Posted 12 months ago
I cannot believe I found this. It was sitting on the shelf at VOA this morning right at eye level. I had seen these before online but they had mostly been the Pixie and Harlequin figures. I would have really loved to find one of those ! This one has an elephant with ivory colored tusks. Don't believe they're real ivory, feels like a composite of some kind .The shade is mounted to his back. It just pulls off to change the bulb. I don't know who made the elephant and base (no marks or labels) but the shade is Murano Millefiori. The only damage is someone cut the power cord off leaving only about 4 inches. An easy repair and I can't wait to see it once it's finished ! -Mike-
Thanks to fellow CW member Phil (PhilDavidAlexanderMorris) for pointing me in the right direction on some info about this piece.
Courtesy of "Antiquebookends.net"
"J.B. Hirsch Company"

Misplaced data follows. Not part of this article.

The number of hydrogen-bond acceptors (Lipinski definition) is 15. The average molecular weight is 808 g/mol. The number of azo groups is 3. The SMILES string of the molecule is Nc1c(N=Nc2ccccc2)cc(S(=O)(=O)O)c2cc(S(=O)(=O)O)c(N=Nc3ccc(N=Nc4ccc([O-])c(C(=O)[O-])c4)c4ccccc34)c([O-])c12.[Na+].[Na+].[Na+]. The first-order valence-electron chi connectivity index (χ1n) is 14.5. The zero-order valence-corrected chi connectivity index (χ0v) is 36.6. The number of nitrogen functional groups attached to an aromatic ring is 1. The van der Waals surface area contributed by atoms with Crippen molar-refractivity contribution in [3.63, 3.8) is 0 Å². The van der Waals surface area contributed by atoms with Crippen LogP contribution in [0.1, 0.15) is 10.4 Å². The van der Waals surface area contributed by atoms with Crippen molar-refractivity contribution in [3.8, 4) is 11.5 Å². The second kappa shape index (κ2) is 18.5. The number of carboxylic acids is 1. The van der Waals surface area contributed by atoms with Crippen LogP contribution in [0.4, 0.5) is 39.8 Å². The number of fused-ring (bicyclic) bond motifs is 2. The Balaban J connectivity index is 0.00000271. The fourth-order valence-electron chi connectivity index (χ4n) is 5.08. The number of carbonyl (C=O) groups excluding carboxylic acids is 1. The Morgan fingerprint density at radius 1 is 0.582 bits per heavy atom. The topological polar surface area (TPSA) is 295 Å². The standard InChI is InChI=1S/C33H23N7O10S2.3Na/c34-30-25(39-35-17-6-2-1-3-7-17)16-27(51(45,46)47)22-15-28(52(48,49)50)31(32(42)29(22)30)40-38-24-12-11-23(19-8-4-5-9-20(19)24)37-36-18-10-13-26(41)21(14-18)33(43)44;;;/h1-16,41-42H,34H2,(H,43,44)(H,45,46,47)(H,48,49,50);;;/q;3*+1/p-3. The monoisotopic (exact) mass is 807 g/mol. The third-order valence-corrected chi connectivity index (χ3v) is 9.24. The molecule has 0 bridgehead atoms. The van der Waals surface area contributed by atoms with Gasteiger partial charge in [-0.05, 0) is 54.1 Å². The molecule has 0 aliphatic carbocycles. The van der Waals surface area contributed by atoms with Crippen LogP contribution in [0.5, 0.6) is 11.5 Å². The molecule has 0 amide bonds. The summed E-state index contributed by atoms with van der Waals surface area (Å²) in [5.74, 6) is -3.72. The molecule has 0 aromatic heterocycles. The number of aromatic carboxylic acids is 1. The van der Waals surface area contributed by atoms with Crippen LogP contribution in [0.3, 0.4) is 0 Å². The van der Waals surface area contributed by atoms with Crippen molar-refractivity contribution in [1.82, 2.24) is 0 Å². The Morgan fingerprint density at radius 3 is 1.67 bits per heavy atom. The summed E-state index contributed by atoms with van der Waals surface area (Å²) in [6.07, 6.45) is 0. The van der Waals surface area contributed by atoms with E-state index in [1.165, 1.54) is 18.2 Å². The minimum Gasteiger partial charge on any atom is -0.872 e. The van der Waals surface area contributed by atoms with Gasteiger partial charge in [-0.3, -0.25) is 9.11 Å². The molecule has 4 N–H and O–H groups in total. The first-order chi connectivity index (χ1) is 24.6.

The JB Hirsch story begins in 1907 with the New York Art Bronze Works in Manhattan’s lower east side. The founder of the company, Romanian metalsmith, Joseph B. Hirsch,
began importing pieces directly from French foundries. Around that period, foundries with close ties to the talented artists and sculptors of the Ecole des Beaux Arts in Paris, began producing their now famous works in “French Bronze.” Some of the finest talent throughout Europe trained at the Ecole des Beaux Arts, exhibiting their works at the Salon de Artistes and other great Salons in Paris, the center of the art world.
Between the wars, during the 1920s and 1930s, an entirely new modern style of decorative art emerged, using a combination of bronze and ivory. With the ban of ivory in the early 1930s, ivorine or celluloid (predecessor of plastic) was used in its place. The ivory or ivorine representing exposed flesh and the bronze or spelter representing clothing. The combination of “French Bronze” (spelter) and ivory or ivorine were fully exploited during the Deco period using events of discovery (opening of King Tut’s Tomb in the 1920s), celebrities, athletes (1936 Olympics), children, the fashions and costumes of the period by Erte and Gerdago, and dancers from the Ballet Russe, pointed me in this direction in
Found this one that sold on Ebay.